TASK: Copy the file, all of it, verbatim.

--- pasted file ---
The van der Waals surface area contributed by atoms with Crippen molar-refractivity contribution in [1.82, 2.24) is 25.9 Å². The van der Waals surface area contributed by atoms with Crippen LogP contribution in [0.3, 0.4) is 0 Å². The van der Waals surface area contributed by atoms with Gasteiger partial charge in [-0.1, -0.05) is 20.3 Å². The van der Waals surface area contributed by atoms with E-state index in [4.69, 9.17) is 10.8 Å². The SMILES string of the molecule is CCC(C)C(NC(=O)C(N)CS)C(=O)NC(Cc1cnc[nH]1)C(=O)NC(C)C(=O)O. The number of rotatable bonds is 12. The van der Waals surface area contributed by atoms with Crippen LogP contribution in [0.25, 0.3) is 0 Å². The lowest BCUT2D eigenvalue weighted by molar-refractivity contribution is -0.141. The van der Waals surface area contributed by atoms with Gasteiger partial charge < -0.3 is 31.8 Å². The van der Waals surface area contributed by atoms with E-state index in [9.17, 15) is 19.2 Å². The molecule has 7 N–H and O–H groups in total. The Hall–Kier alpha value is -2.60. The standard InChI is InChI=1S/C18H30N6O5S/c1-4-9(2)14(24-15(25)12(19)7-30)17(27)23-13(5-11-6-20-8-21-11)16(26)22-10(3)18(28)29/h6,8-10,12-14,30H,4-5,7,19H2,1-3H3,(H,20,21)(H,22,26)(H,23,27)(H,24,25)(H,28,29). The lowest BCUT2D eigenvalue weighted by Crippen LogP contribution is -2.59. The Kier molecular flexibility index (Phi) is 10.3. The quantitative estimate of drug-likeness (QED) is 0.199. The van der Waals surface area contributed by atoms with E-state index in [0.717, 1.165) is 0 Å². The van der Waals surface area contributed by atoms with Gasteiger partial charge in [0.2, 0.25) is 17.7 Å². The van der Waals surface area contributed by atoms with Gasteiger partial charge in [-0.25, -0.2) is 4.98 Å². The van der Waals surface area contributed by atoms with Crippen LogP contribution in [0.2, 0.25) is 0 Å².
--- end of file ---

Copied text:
The van der Waals surface area contributed by atoms with Crippen molar-refractivity contribution in [1.82, 2.24) is 25.9 Å². The van der Waals surface area contributed by atoms with Crippen LogP contribution in [0.3, 0.4) is 0 Å². The van der Waals surface area contributed by atoms with Gasteiger partial charge in [-0.1, -0.05) is 20.3 Å². The van der Waals surface area contributed by atoms with E-state index in [4.69, 9.17) is 10.8 Å². The SMILES string of the molecule is CCC(C)C(NC(=O)C(N)CS)C(=O)NC(Cc1cnc[nH]1)C(=O)NC(C)C(=O)O. The number of rotatable bonds is 12. The van der Waals surface area contributed by atoms with Crippen LogP contribution in [0.25, 0.3) is 0 Å². The lowest BCUT2D eigenvalue weighted by molar-refractivity contribution is -0.141. The van der Waals surface area contributed by atoms with Gasteiger partial charge < -0.3 is 31.8 Å². The van der Waals surface area contributed by atoms with E-state index in [9.17, 15) is 19.2 Å². The molecule has 7 N–H and O–H groups in total. The Hall–Kier alpha value is -2.60. The standard InChI is InChI=1S/C18H30N6O5S/c1-4-9(2)14(24-15(25)12(19)7-30)17(27)23-13(5-11-6-20-8-21-11)16(26)22-10(3)18(28)29/h6,8-10,12-14,30H,4-5,7,19H2,1-3H3,(H,20,21)(H,22,26)(H,23,27)(H,24,25)(H,28,29). The lowest BCUT2D eigenvalue weighted by Crippen LogP contribution is -2.59. The Kier molecular flexibility index (Phi) is 10.3. The quantitative estimate of drug-likeness (QED) is 0.199. The van der Waals surface area contributed by atoms with E-state index in [0.717, 1.165) is 0 Å². The van der Waals surface area contributed by atoms with Gasteiger partial charge in [0.2, 0.25) is 17.7 Å². The van der Waals surface area contributed by atoms with Gasteiger partial charge in [-0.25, -0.2) is 4.98 Å². The van der Waals surface area contributed by atoms with Crippen LogP contribution in [0.2, 0.25) is 0 Å².